China's labour ministry has warned that restructuring traditional industries could lead to job losses as Beijing steers the economy towards domestic consumption and demand and away from its dependency on manufacturing and exports.
The government hopes that China's growing services industry will absorb surplus industrial workers.
"China faces quite heavy employment tasks in the following months and the pressure over employment will be very big," Yin Chengji, spokesman for the Ministry of Human Resources and Social Security, said.
"The service industry plays an important role in absorbing labour, especially for those emerging services industry and network services.
"If the job market appears in an obvious bad trend, we will probably take some targeted measures to resolve employment problems."
China's cabinet has announced minor stimulus measures to boost slowing growth in the world's second largest economy. Beijing will eliminate taxes on small businesses, reduce costs for exporters and increase government investments in the railways.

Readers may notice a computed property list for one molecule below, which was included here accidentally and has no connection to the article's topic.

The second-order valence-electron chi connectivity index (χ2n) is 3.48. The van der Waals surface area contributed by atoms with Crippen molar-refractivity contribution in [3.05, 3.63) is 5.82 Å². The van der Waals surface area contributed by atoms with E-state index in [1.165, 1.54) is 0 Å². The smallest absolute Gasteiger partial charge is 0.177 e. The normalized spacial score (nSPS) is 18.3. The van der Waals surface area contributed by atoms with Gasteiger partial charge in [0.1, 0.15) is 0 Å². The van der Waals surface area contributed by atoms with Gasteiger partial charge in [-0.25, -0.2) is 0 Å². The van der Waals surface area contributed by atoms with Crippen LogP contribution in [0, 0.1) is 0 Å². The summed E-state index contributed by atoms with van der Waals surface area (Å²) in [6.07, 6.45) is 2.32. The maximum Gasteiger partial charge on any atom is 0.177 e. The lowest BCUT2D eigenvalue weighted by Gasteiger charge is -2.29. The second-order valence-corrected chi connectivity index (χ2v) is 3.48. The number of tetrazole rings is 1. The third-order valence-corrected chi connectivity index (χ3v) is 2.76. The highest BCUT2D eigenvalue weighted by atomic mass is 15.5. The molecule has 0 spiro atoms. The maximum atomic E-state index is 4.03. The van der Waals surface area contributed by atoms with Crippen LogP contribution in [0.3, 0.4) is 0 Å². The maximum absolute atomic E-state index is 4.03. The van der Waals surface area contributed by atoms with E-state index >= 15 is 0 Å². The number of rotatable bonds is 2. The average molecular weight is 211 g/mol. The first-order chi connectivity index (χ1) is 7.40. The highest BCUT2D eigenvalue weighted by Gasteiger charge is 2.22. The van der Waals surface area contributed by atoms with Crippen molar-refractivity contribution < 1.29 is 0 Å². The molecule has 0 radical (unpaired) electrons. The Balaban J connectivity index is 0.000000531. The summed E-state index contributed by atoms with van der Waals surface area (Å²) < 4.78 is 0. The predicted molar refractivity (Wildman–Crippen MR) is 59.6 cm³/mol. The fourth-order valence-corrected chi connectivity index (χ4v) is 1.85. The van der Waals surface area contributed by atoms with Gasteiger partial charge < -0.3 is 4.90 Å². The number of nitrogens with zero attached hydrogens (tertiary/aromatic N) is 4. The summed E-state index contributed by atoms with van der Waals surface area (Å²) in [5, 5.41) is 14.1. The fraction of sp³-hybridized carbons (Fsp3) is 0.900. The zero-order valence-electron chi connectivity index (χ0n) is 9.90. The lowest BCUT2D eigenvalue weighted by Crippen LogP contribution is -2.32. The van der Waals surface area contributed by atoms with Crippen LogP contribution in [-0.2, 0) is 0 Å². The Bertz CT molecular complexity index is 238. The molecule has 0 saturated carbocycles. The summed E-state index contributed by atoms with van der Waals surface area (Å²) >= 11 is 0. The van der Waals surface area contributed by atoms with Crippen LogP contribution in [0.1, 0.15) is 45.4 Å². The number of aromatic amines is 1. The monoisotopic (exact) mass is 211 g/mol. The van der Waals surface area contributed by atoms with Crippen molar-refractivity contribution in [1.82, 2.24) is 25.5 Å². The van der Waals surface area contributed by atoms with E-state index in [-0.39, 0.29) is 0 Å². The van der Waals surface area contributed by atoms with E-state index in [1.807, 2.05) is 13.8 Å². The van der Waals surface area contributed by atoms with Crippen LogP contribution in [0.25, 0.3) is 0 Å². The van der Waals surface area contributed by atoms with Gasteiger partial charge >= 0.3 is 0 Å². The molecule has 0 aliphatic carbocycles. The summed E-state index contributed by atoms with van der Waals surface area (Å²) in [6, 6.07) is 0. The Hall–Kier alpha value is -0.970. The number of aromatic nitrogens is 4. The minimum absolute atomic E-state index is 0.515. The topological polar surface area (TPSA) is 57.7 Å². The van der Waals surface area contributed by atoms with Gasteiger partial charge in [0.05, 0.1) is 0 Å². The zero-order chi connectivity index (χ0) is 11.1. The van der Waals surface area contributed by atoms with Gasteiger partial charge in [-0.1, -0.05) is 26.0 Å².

China added 7.25 million jobs in the first half of 2013, slightly up from the same period a year ago. The unemployment rate in the second quarter was 4.1% - the same as the first quarter.
The Chinese economy is slowing down. GDP grew by 7.5% in the April-to-June second quarter after expanding by 7.7% in the previous quarter. This is 2% lower than the final quarter of 2012.
Analysts said that Beijing has nothing to worry about as long as the economy creates jobs but that situation could change. A government survey of 84 top cities showed that the demand for workers in the first quarter was down 2.9% from a year ago.
Chinese media reported that the number of graduates looking for jobs would surge to a record seven million, up by 190,000 from 2012.